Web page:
The Broadway-bound show "Memphis" jumps and jives — but the plot and characterizations still have a few moves to work out. Review of the 5th Avenue Theatre production by Seattle Times theater critic Misha Berson.
Bursting at the seams with big vocal talent, a soulful tone and attitude, and enough human wattage to power a city block, the musical “Memphis” has a lot going for it.
This in-process show, now trying out at 5th Avenue Theatre for a potential stand on Broadway, blasts out of the gate with a rambunctious opening number, “Underground,” set in a Beale Street juke joint in the 1950s.
Packed with black revelers singing and dirty-dancing, the joint is jumpin’ when a high-fivin’ white guy and future disc jockey, Huey Calhoun stumbles into the Memphis nightspot.
There he encounters the two loves of his life — rhythm & blues music, and a dazzling black singer named Felicia.
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There’s much raw material here for a strong show, including some jim-dandy, horn-driven R & B numbers and mini-homages to ’50s pop, by composer (and Bon Jovi band member) David Bryan. And Christopher Ashley’s staging exudes vigor and polish, as does Sergio Trujillo’s party-down choreography.
So why then, does “Memphis” take so long to grab and hold your complete attention?
Maybe because the show runs in mainly two gears: neutral and (more often, and too quickly) overdrive. And Joe DiPietro’s book isn’t fully focused or engaging. And the opening night amplification was so murky, it buried half the song lyrics.
Count among the assets, however, Seattle native Chad Kimball’s committed, arresting lead turn as Huey, a man on a crusade to expose vital black pop music to the masses.
An illiterate, jive-spewing oddball with an ego on steroids, Huey (the role was inspired by several actual deejays) instantly alienates everyone he encounters.
The list includes Simmons (Allen Fitzpatrick), the Memphis radio station manager who hires but never trusts him. And Delray (J. Bernard Calloway on opening night, soon to be replaced by Melvin Abston), the nightclub owner and brother of the fetching Felicia (powerhouse singer Montego Glover).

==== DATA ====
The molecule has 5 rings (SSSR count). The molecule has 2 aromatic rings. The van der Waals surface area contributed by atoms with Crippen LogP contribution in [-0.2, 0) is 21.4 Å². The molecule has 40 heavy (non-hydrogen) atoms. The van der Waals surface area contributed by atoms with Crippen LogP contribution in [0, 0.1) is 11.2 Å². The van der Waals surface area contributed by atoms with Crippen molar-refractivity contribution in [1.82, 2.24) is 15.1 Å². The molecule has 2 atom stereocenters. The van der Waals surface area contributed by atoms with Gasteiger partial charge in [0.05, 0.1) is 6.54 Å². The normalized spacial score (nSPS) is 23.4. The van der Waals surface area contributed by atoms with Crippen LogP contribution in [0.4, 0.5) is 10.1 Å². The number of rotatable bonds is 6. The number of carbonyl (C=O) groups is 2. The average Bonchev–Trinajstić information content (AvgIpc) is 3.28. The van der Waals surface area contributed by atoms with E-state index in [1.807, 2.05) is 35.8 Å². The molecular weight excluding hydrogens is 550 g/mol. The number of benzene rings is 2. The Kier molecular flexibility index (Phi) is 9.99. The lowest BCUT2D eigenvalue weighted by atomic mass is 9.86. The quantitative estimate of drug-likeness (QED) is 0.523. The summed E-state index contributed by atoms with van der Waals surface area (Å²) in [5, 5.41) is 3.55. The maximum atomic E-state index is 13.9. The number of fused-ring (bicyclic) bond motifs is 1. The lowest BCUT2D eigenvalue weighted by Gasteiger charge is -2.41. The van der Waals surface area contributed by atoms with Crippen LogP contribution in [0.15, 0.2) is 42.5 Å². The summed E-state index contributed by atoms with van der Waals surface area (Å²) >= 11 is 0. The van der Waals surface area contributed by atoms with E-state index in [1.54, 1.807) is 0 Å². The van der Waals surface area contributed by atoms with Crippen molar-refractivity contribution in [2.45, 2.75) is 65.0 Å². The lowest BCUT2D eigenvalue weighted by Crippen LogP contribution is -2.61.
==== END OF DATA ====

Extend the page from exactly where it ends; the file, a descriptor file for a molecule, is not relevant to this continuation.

Even Huey’s (unnamed) Mama, a redeemable bigot played tartly by Cass Morgan, can barely stand him.
Huey is a near-thankless part, but the canny, gifted Kimball attacks it fearlessly. Though he sporadically makes Huey loveable, he never smooths over the guy’s rough edges (or his hairdo’s many cowlicks).
And Kimball’s reedy, sturdy tenor pipes work just fine, on such rousing anthems as “Music of My Soul” and “Tear Down the House.”
It is tough to fathom, though, why and how Glover’s dishy Felicia goes for this kooky loudmouth. There’s no falling-for-you duet to help make the case. And when this classy gal coolly offers Huey sexual favors for assisting her career, it feels way out of character.
In that instance, and many others, “Memphis” drives home the overt and underhanded racism black musical artists faced in that era. However, the show might look to “Dreamgirls” and “Hairspray” (musicals it occasionally recalls) for ways to handle the subject less ham-handedly.
Here we have a glut of instances where clueless white folk betray their racist ignorance, and blacks make wisecracks and roll their eyes in exasperation.
More tellingly dramatic are the subterfuges Huey and Felicia resort to in hiding their mixed-race affair, and the violence they endure just for loving one another.
But it would lift the show considerably if that romance, which dominates the last stretch of “Memphis,” felt more convincing.
The couple’s squabbles are less interesting toward the end than Huey’s wild, on-camera meltdown as he auditions for a big national break. At that point, “Memphis” shifts into “A Star is Born” mode, and rises to defend the unruly, anarchic roots of rock’n’roll — imperiled by bland white TV pop-purveyors like TV dance party host Dick Clark (who is much maligned here).
If the storyline and pace are wanting,”Memphis” already boasts A-list Broadway production values (set by David Gallo, fun period costumes by Paul Tazewell, sharp lighting by Howell Binkley).
And Trujillo’s vivacious group dances are a real joy. One allows the beefy janitor Bobby (terrific James Monroe Iglehart) to hang up his broom and bust some moves. Another reflects civil rights progress in a novel way: via inter-racial jump-roping, double-dutch style.
Misha Berson: email@example.com